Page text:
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Reviewed by:
  • Household Gods: The Religious Lives of the Adams Family by Sara Georgini
  • Daniel Walker Howe (bio)
Household Gods: The Religious Lives of the Adams Family. By Sara Georgini. (New York: Oxford University Press. 2019. Pp. 284. Cloth, $34.95.)

Sara Georgini identified an excellent subject for a book on the religious lives of the presidential Adams family, from their Puritan ancestors to the childless families of Henry and Brooks Adams at the turn of the twentieth century. As series editor for the multivolume Papers of John Adams, she certainly acquired a sense of the extent and value of the family's private papers across the nineteenth century. She is particularly interested in the relationship between Christianity and American democracy in the Adamses' minds. Her professed goal in the book is to show that the Adamses were representative Americans of their day and that their evolving religious beliefs typify those of their countrymen.

Georgini's choice of title seems to me not an entirely happy one. The [End Page 567] "household gods" was a facetious family nickname for a set of six little bronze busts of masters of classical literature (Cicero, Homer, Plato, Virgil, Socrates, and Demosthenes) that John Quincy Adams purchased in Paris in 1815. These pagan "household gods" illustrate the respect for classical learning and literary facility in the Adams family, but not their respect for Christian religion, which Georgini rightly emphasizes in her book.

The nineteenth-century Adams family functioned within the Unitarian religious denomination. It would have been helpful if the author had told her readers more about this denomination, how it evolved within Congregationalism, how it found an institutional home for itself at Harvard (as Congregationalism did at Yale), and how nineteenth-century Unitarianism was much more overtly Christian than the Unitarian denomination is today. Massachusetts had a state establishment of religion until 1833, and after Unitarianism separated from Congregationalism, each community could choose which of the two would be the established one. Where the Adams family members stood on the establishment issue would have been interesting to learn. Georgini could have looked at the works of Conrad Wright the elder for relevant guidance on nineteenth-century Unitarianism in its social and cultural as well as theological aspects.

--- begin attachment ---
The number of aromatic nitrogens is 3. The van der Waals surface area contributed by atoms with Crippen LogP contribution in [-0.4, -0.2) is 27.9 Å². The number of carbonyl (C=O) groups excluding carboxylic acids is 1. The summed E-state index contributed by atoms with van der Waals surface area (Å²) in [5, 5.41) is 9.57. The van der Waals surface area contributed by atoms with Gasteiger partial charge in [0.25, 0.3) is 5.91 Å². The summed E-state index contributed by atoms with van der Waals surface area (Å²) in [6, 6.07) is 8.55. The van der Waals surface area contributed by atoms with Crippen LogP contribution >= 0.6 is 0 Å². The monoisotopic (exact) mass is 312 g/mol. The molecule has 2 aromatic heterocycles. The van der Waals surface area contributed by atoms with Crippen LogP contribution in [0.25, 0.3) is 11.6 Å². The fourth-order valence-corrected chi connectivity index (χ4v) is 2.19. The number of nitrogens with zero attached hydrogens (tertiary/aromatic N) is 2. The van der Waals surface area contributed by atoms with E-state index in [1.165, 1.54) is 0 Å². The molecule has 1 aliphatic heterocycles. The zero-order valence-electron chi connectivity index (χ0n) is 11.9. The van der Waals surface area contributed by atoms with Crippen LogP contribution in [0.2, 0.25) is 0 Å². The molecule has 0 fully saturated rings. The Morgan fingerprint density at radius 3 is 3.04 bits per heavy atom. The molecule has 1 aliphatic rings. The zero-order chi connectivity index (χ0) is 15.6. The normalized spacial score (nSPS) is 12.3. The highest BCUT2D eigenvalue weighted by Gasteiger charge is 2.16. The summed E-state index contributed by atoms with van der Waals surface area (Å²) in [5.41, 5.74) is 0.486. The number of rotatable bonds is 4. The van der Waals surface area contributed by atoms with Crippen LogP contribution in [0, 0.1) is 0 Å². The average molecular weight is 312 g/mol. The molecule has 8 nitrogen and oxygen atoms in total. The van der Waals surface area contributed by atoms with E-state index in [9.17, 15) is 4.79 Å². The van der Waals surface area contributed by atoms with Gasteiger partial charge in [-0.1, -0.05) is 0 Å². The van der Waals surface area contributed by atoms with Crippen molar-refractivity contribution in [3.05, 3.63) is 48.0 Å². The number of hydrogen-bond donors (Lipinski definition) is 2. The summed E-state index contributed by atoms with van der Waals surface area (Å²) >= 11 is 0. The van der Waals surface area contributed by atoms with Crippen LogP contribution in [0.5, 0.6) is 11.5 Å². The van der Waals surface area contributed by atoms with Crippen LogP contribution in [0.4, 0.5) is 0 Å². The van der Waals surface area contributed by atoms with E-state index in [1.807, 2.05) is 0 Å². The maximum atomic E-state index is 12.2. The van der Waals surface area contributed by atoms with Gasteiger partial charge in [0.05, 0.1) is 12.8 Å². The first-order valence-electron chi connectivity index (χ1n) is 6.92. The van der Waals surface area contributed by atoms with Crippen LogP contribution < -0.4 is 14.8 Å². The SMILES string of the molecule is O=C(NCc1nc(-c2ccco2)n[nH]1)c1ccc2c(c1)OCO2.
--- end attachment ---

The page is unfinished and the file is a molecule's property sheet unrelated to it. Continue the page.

The Adamses supported important social-reform issues in the nineteenth century. Georgini is good on Abigail Adams and women's rights but says little about that issue in other generations. Did the Adamses lose interest in it? If so, why? She acknowledges John Quincy's antislavery stances and their profoundly religious motivations, but doesn't convey much appreciation for their heroic quality. Why no mention of JQA's stance on Andrew Jackson's policy of "Indian removal" to west of the Mississippi? This was a religious issue, and the opposition to Indian removal was led by the Protestant ministers who served as missionaries to the Indians. She thinks the temperance advocates provided a confused "mixed message" by serving wine at their meetings (91), evidently not realizing that in its early days the movement literally embraced temperance—that is, moderation—rather than total abstinence.

Georgini consistently seeks to portray the Adams family as typical Americans of their time with typical opinions and religious views. She is certainly right that nineteenth-century Americans—especially in New England—rooted U.S. patriotism in Christian religion. In many ways, however, I was not persuaded. The Adamses were much better educated [End Page 568] and far more cosmopolitan than their average fellow countrymen. Emotional, evangelical, revival Protestantism played a huge role in the issues of their time, including slavery, temperance, public education, asylums for the mentally ill, women's rights, and above all, the Civil War. This kind of religion remained quite alien to the Adamses. The Democratic Party, despite its wide popularity, was almost always their adversary. I was startled to learn that John Quincy Adams II chose to align with the Democratic side in state politics (135) and couldn't help wondering why. The Adamses were in the forefront of trends toward applying science to religion rather than typifying the American attitudes of their age.

I was so pleased that Sara Georgini does a fine job analyzing the writings...


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